A group of 30 investors representing more than $1.5 trillion in assets under management have sent letters to the CEOs and board chairs of Europe’s largest banks, calling for commitments from the banks to end financing for new oil and gas fields this year.

The campaign is being coordinated by responsible investing NGO ShareAction, which led also led climate campaigns at HSBC, one of the world’s biggest financers of fossil fuels, and engaged with the bank on its landmark policy, announced in December 2022, to no longer provide financing for new oil and gas projects or for new metallurgical coal mines.

The letters, sent to Barclays, BNP Paribas, Crédit Agricole, Deutsche Bank and Societe Generale, cites the new policy set by HSBC, and similar commitments by other major European banks including BBVA, ING, Lloyds Banking Group, and UniCredit, as “a new minimum level of ambition for all banks committed to net-zero by 2050.”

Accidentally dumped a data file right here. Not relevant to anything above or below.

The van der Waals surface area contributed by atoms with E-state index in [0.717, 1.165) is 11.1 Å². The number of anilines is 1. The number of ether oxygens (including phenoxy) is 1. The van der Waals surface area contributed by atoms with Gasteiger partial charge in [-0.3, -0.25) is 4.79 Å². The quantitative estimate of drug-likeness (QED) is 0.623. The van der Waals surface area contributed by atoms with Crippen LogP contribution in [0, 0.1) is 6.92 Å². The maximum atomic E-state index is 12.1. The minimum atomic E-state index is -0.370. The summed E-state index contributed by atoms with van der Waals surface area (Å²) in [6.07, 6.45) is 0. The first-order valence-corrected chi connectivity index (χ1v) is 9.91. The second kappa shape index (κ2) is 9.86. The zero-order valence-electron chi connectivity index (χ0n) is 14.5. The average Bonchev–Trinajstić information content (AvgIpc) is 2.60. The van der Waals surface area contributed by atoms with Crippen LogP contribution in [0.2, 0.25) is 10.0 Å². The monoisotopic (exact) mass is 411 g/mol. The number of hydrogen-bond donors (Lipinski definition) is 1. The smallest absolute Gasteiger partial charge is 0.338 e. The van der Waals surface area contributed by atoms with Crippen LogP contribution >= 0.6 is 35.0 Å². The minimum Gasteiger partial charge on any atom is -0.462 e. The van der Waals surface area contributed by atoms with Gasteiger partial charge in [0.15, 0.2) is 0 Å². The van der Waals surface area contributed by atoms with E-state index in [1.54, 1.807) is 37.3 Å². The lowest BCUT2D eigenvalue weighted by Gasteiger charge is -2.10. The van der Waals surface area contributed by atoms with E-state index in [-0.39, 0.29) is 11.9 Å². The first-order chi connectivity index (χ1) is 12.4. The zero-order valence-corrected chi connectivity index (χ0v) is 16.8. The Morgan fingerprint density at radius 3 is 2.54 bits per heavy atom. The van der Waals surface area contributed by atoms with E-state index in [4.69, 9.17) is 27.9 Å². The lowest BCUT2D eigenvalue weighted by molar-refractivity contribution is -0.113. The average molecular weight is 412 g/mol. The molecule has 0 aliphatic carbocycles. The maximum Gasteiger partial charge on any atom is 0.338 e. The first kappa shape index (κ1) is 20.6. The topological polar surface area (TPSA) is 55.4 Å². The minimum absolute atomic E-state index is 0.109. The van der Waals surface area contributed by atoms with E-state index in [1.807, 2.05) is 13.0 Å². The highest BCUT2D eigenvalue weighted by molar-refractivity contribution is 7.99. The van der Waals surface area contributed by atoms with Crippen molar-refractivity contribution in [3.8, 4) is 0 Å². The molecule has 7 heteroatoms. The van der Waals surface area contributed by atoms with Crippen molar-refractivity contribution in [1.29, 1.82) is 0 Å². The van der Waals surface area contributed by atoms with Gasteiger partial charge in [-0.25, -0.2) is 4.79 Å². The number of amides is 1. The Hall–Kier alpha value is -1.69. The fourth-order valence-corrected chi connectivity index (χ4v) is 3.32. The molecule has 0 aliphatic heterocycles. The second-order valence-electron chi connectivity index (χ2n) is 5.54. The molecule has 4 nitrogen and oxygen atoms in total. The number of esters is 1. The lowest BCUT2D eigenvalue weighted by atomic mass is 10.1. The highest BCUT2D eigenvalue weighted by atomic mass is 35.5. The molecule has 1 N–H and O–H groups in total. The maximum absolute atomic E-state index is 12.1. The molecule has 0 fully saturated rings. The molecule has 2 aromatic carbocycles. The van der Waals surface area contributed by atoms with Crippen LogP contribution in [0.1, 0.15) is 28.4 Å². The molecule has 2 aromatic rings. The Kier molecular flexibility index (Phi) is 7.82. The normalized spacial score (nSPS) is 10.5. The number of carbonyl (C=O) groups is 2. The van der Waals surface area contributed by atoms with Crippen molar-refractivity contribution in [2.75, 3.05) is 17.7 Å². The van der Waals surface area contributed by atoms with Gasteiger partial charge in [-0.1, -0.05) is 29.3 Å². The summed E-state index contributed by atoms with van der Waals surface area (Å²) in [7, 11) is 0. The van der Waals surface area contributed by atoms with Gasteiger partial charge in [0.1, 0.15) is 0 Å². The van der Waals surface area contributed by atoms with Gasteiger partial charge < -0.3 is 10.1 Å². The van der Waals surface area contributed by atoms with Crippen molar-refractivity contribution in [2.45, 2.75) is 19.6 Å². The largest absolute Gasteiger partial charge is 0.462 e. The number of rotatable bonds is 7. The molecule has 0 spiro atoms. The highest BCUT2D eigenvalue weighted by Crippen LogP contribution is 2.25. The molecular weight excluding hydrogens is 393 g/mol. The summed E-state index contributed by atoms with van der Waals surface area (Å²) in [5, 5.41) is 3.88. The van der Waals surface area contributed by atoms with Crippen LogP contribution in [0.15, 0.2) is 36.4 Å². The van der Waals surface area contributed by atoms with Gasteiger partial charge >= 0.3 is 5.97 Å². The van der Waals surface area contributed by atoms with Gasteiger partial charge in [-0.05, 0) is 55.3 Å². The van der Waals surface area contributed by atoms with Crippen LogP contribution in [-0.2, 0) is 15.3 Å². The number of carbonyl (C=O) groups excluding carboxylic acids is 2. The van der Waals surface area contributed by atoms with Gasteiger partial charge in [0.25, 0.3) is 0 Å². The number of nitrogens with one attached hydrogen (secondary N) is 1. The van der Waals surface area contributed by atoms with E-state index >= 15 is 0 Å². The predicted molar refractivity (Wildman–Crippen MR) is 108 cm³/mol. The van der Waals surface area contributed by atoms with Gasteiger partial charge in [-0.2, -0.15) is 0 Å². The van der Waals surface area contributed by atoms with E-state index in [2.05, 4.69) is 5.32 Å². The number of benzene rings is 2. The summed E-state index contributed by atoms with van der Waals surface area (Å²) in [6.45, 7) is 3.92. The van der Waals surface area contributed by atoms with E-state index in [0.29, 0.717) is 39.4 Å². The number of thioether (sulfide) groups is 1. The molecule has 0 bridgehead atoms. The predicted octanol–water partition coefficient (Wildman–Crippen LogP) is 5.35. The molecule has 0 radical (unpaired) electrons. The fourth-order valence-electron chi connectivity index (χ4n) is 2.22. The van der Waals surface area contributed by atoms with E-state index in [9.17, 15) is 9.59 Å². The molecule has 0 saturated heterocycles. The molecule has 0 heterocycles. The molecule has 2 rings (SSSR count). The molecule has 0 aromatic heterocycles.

After HSBC, the five banks targeted in the new campaign were the largest European financiers of top oil and gas expanders, according to ShareAction. While each of the banks have committed to net zero by 2050, the letters cite the IEA warning “that there is no room for new oil and gas fields beyond 2021 for a fifty per cent chance of reaching net-zero by 2050 on a 1.5°C pathway.”

Jeanne Martin, Head of the Banking Programme at ShareAction, said:

“These investor-backed letters should be a wakeup call to banks that have made net-zero commitments… Investors are putting these banks on notice that they will face ever increasing pressure if they don’t act soon to reverse their financing of new oil and gas.”

While the letters call on the banks to commit to stop directly financing new oil and gas fields this year, while also encouraging the banks “to swiftly turn their attention to the companies behind these new oil and gas fields.”

Investors in the campaign include Candriam, La Française Asset Management, and Brunel Pension Partnership. Sophie Deleuze, Lead ESG Analyst, Engagement & Vote at Candriam, said:

“HSBC’s decision to stop financing new oil and gas fields is a direct result of strong, collaborative engagement from investors. We welcome this decision and reaffirm our ambition to make this the new minimum standard. We look forward to further positive outcomes from our discussions with other European banks that still finance new oil and gas projects.”

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